Shanghai, China, Mar 27 (efe-epa).- The profits of China’s major industrial firms soared 179 percent year-on-year in the first two months of 2021 due to the low comparative base period which last year bore the major economic impact of the coronavirus pandemic in China.
Profits during January and February also grew 71.1 percent compared to the same period of 2019, according to data published on Saturday by the National Bureau of Statistics of China (NBS), which points to a rapid growth inertia since the end of last year.
The profits of China’s major industrial companies in the first two months of the year stood at 1.11 trillion yuan ($170.3 billion).
The statistical office only considers major industrial companies with an annual business turnover of at least 20 million yuan to calculate this indicator.
Of the 41 sectors analyzed by the NBS, 38 posted an increase in their earnings during these two months while two recorded lower profits and another remained at the same level.
The NBS highlights the increase in profits of the computer and communications equipment manufacturing industry, which increased almost 59 times, as well as that of the automobile industry, which jumped 25 times.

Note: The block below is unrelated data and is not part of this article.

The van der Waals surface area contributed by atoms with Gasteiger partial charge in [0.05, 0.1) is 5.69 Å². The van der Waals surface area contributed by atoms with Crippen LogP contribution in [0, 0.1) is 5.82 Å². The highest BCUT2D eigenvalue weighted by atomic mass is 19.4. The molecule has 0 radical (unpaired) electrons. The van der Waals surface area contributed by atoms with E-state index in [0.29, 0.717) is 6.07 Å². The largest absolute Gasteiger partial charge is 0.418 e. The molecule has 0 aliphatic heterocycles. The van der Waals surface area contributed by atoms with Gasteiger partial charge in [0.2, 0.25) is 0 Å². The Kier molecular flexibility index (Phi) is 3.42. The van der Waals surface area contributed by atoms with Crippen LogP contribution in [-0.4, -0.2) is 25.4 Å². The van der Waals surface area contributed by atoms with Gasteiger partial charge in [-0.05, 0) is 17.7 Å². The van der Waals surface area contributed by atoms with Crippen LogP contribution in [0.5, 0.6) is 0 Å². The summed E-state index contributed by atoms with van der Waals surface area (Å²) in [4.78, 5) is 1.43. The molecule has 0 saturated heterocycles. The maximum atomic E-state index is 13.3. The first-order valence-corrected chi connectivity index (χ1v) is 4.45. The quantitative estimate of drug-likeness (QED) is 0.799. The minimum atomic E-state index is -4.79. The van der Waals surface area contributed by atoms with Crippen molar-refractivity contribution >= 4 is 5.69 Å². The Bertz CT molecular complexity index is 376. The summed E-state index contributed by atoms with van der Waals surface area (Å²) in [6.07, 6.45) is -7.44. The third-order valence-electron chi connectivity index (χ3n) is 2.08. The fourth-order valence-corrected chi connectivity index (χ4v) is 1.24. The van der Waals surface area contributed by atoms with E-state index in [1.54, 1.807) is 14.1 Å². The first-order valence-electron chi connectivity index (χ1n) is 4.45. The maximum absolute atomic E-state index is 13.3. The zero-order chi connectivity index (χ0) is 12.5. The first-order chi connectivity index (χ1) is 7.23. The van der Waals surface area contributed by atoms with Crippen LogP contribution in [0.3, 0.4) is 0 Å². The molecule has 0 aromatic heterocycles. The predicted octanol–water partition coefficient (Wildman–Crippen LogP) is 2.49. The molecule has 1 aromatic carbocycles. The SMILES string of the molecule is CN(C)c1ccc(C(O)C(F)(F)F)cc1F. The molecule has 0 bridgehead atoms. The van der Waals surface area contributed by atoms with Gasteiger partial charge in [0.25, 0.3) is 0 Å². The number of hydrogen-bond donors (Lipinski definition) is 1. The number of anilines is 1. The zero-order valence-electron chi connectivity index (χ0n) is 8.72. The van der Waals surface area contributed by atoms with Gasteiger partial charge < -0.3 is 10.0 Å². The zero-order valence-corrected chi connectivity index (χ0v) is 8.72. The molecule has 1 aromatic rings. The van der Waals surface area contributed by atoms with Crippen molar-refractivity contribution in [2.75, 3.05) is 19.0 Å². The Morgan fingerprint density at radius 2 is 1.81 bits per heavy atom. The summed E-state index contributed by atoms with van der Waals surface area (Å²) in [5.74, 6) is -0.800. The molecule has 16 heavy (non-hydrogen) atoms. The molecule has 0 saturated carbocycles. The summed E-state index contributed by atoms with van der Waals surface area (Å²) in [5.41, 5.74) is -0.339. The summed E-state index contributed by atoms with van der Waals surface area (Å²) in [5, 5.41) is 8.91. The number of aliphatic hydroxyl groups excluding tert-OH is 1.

Last year – when the indicator fell by more than 38 percent – manufacturing was virtually paralyzed for weeks after the Lunar New Year at the end of January, the same time when the authorities began the world’s first Covid-19 lockdown in the city where the first outbreak of the disease was detected, Wuhan.
This year, amid some outbreaks detected in early January, the government announced restrictions and discouraged people from traveling during the New Year holiday in early February and many factories remained open during that period.
NBS statistician Zhu Hong warned that despite the rapid recovery, the international situation remained complex and serious so it was necessary to further consolidate the trend.
Zhu added that the profits of some industries were still not balanced while those of some consumer goods industries were yet to return to pre-pandemic levels. EFE-EPA